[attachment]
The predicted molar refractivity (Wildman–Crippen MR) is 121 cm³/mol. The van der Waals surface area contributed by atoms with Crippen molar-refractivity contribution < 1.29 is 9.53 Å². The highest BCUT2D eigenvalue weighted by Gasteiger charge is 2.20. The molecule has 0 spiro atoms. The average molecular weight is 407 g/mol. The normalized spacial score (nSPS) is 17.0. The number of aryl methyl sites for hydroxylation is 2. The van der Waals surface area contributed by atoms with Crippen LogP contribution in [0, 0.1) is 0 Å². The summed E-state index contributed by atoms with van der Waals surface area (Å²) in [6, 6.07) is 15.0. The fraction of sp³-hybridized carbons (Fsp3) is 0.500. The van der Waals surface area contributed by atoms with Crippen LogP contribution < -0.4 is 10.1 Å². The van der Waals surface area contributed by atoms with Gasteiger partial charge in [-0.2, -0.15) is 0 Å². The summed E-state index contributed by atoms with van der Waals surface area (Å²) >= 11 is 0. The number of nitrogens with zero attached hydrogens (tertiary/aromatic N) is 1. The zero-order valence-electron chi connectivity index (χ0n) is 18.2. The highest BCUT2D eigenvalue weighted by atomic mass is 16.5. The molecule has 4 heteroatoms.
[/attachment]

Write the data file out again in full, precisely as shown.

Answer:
The predicted molar refractivity (Wildman–Crippen MR) is 121 cm³/mol. The van der Waals surface area contributed by atoms with Crippen molar-refractivity contribution < 1.29 is 9.53 Å². The highest BCUT2D eigenvalue weighted by Gasteiger charge is 2.20. The molecule has 0 spiro atoms. The average molecular weight is 407 g/mol. The normalized spacial score (nSPS) is 17.0. The number of aryl methyl sites for hydroxylation is 2. The van der Waals surface area contributed by atoms with Crippen LogP contribution in [0, 0.1) is 0 Å². The summed E-state index contributed by atoms with van der Waals surface area (Å²) in [6, 6.07) is 15.0. The fraction of sp³-hybridized carbons (Fsp3) is 0.500. The van der Waals surface area contributed by atoms with Crippen LogP contribution < -0.4 is 10.1 Å². The van der Waals surface area contributed by atoms with Gasteiger partial charge in [-0.2, -0.15) is 0 Å². The summed E-state index contributed by atoms with van der Waals surface area (Å²) >= 11 is 0. The number of nitrogens with zero attached hydrogens (tertiary/aromatic N) is 1. The zero-order valence-electron chi connectivity index (χ0n) is 18.2. The highest BCUT2D eigenvalue weighted by atomic mass is 16.5. The molecule has 4 heteroatoms.